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District 7 Projects
LONG BEACH FREEWAY (Interstate 710) PAVEMENT REHABILITATION PROJECT
Extended Weekend Closure Information
NINE, 54-HOUR CLOSURES OF NORTHBOUND I-710 BEGIN NEXT WEEKEND to NINE, 54-HOUR CLOSURES OF NORTHBOUND I-710 CONTINUE
Press Release (PDF)
A $120 million pavement replacement project on the Long Beach Freeway (Interstate 710) from the Los Angeles River Bridge to the San Bernardino Freeway (Interstate 10). The project is installing precast concrete panels as well as concrete slabs in various traffic lanes and locations, upgrading the median barrier and constructing maintenance pullouts along the route to enhance safety for maintenance crews.Shimmick Construction is the contractor on the project, which also will include widening shoulders and installing fiber optic lines for various traffic management technologies.
The 23-mile Long Beach Freeway runs from the city of Alhambra, near Pasadena, to the Long Beach Harbor. Along with some 230,000 vehicles a day in some spots, it carries the majority of goods coming into and out of the ports of Los Angeles and Long Beach on the largest concentration of trucks in Los Angeles County.
Trucks account for nearly 20 percent of the traffic, which is roughly four times the amount envisioned when the freeway was built. The majority of the current freeway was built in sections between the early 1950s and mid 1970s. The California Department of Transportation (Caltrans) began a pavement overhaul project on I-710 in 2001, beginning with a 2.5 mile section in Long Beach. Known as the Long Life Pavement Rehabilitation project, the work has moved up the freeway in stages, of which the current project is number five. So far, 18 miles of freeway in both directions have been reconstructed.
The project marked the first use on a California freeway of a new, highly-engineered, more durable and more flexible asphalt mix, jointly developed by Caltrans, the asphalt industry and pavement scientists.
PRECAST/PRESTRESSED CONCRETE PANELS: Now the I-710 paving project will be the site of another innovation in pavement rehabilitation: the largest use of precast/prestressed concrete panels (PPCP) on any road renovation in the United States. The 9.2-mile job calls for more than 4,100 panels to be placed in the Numbers 3 and 4 lanes. The Numbers 1 and 2 lanes will be resurfaced via slab replacement. The benefits are clear: Precast panels install quickly in any weather with no special materials needed and they can be driven on immediately. On a high-volume route like I-710, that is a critical factor because closing the road for any length of time would impact not only motorists but also goods movement.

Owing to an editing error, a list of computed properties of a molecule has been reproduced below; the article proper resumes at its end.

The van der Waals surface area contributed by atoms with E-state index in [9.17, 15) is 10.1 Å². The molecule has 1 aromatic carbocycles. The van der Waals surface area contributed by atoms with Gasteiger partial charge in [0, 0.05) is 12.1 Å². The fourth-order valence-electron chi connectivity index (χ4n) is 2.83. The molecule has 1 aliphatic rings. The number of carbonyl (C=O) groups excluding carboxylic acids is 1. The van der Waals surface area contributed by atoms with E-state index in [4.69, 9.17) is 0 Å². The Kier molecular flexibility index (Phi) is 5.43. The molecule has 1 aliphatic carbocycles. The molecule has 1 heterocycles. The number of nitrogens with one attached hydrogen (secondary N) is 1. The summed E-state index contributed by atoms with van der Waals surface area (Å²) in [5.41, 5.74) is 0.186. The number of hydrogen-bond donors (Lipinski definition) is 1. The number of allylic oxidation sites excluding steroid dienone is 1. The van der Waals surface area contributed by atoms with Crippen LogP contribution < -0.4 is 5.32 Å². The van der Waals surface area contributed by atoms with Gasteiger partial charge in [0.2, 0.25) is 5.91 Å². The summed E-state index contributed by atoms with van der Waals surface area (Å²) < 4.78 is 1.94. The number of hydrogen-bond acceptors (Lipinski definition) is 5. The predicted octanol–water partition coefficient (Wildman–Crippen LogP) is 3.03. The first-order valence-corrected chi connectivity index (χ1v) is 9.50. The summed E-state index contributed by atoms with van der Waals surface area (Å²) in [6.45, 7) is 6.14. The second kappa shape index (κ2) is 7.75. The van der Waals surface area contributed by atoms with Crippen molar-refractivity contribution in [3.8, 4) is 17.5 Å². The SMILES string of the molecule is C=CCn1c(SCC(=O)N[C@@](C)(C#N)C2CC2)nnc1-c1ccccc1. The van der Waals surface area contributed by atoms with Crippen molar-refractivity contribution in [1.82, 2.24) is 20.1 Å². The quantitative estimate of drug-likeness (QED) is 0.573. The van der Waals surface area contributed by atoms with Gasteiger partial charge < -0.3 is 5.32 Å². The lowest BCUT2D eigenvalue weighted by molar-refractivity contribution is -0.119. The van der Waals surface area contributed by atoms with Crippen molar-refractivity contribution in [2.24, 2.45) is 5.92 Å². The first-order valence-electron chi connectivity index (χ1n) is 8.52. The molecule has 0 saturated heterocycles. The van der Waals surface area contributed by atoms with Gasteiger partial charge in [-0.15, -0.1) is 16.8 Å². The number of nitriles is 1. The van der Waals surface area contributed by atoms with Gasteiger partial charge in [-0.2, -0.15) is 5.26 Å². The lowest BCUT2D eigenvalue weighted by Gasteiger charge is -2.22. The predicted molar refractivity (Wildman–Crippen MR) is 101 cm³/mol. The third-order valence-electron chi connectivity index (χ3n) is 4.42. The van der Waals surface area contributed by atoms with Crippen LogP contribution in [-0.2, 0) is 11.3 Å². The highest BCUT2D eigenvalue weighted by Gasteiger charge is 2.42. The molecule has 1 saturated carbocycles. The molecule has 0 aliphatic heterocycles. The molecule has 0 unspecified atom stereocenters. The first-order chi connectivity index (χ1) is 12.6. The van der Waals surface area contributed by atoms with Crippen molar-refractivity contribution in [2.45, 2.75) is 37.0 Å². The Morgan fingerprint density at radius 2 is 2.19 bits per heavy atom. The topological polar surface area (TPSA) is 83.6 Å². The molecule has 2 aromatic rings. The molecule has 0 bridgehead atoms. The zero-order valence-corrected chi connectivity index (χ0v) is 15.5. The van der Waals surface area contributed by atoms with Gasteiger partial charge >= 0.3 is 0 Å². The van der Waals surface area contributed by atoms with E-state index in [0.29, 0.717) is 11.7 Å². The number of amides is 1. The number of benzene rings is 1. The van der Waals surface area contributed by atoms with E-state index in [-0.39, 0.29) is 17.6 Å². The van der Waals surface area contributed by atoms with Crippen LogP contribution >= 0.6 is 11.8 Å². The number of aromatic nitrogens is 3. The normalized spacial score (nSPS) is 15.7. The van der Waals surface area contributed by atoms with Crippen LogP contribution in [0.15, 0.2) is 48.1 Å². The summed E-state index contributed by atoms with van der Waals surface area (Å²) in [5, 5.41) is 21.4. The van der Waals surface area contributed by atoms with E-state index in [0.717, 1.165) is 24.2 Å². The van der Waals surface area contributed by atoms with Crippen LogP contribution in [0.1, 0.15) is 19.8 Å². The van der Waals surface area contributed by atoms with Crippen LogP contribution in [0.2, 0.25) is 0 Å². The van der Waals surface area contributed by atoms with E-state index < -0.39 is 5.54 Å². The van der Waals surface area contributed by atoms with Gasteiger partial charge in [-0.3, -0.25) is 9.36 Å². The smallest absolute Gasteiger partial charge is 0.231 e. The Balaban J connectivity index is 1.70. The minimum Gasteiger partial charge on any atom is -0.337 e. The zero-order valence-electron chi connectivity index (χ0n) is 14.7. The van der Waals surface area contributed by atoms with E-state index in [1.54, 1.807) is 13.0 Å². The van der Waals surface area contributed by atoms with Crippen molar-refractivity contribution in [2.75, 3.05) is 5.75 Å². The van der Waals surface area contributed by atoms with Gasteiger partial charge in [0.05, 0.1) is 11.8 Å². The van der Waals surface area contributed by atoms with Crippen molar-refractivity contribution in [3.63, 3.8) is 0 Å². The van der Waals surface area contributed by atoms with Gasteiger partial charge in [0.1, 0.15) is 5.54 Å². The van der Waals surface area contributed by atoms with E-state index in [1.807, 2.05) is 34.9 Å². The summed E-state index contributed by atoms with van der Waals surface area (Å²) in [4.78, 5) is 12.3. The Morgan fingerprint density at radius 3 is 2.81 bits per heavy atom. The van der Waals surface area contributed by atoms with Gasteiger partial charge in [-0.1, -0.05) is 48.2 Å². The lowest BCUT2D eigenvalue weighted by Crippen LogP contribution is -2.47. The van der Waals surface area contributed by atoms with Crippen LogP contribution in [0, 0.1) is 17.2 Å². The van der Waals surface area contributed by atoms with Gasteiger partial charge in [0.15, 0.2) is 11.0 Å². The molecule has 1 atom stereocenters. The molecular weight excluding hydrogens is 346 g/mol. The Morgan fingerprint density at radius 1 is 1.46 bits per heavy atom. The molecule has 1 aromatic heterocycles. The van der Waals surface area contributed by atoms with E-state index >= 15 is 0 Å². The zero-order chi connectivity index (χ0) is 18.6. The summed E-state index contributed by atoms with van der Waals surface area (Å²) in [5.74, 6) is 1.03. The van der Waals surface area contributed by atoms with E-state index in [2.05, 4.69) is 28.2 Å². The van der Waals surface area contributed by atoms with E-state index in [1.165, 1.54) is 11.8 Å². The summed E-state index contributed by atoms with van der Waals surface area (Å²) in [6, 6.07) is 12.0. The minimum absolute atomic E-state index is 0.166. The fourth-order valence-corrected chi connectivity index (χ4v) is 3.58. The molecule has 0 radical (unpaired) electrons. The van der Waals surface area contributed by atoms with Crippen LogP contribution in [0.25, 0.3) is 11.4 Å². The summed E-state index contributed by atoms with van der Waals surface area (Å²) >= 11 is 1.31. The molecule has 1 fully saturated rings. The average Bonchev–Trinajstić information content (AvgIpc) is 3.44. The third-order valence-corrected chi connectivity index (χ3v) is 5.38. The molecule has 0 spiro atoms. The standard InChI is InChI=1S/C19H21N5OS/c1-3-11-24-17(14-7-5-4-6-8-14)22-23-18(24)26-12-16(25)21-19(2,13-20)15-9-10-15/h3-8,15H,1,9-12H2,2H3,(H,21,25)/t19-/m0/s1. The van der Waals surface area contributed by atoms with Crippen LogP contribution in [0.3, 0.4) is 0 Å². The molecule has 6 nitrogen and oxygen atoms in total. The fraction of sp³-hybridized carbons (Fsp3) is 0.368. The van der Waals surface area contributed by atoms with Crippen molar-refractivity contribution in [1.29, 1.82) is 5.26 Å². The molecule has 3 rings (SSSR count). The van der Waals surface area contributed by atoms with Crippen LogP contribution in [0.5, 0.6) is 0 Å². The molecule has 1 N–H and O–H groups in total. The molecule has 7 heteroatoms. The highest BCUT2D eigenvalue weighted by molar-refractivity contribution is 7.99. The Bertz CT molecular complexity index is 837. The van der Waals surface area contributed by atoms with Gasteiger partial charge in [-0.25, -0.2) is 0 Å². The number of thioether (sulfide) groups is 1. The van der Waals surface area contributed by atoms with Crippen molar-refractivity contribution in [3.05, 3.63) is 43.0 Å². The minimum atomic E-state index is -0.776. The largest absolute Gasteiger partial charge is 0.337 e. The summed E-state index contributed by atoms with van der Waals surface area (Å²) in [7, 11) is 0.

Precast concrete has been in use in building bridges for decades—now its time in roadway reconstruction apparently has come. The I-710 project involves 36 lane miles of concrete panels, equivalent to 831,000 square feet or 27,700 cubic yards. Among the application’s various challenges is the fact that, because of the roadway’s geography, the panels taper in width from 26 feet on one end to 36 feet on the other
And each panel requires a shop drawing and each drawing has to be approved by Caltrans. Four design engineers have been assigned to work exclusively on reviewing the panels with the expectation that they each will be able to review five a day, or 60 per week. Once 60 drawings are approved, the fabricator, Mid-State Precast of Corcoran, Calif., will begin production.
Set upon fully engineered sub-grade surfaces, the panels are interlocking through post tensioning and set by grouting. This system allows for continuous and intermittent replacement of the previously existing pavement.
Precast work is expected to be completed in September 2014. Initial installation could begin before the end of the year. At that time, Caltrans will initiate a series of 36 full freeway weekend closures in which the freeway is closed in one direction at a time, shifting two-way traffic onto the open side. This traffic control method has been used in every segment of the I-710 freeway pavement rehabilitation project to date and Caltrans is confident it can be implemented with minimal impact to motorists.
This roadway rehabilitation will result in better ride quality and will reduce the need for maintenance. Existing median barriers will be upgraded to concrete barriers, therefore reducing the risk of vehicle crossovers. Construction of maintenance pullouts will also reduce exposure of maintenance personnel to traffic and enhance safety.
Construction began in August, 2012 and will complete in 2016.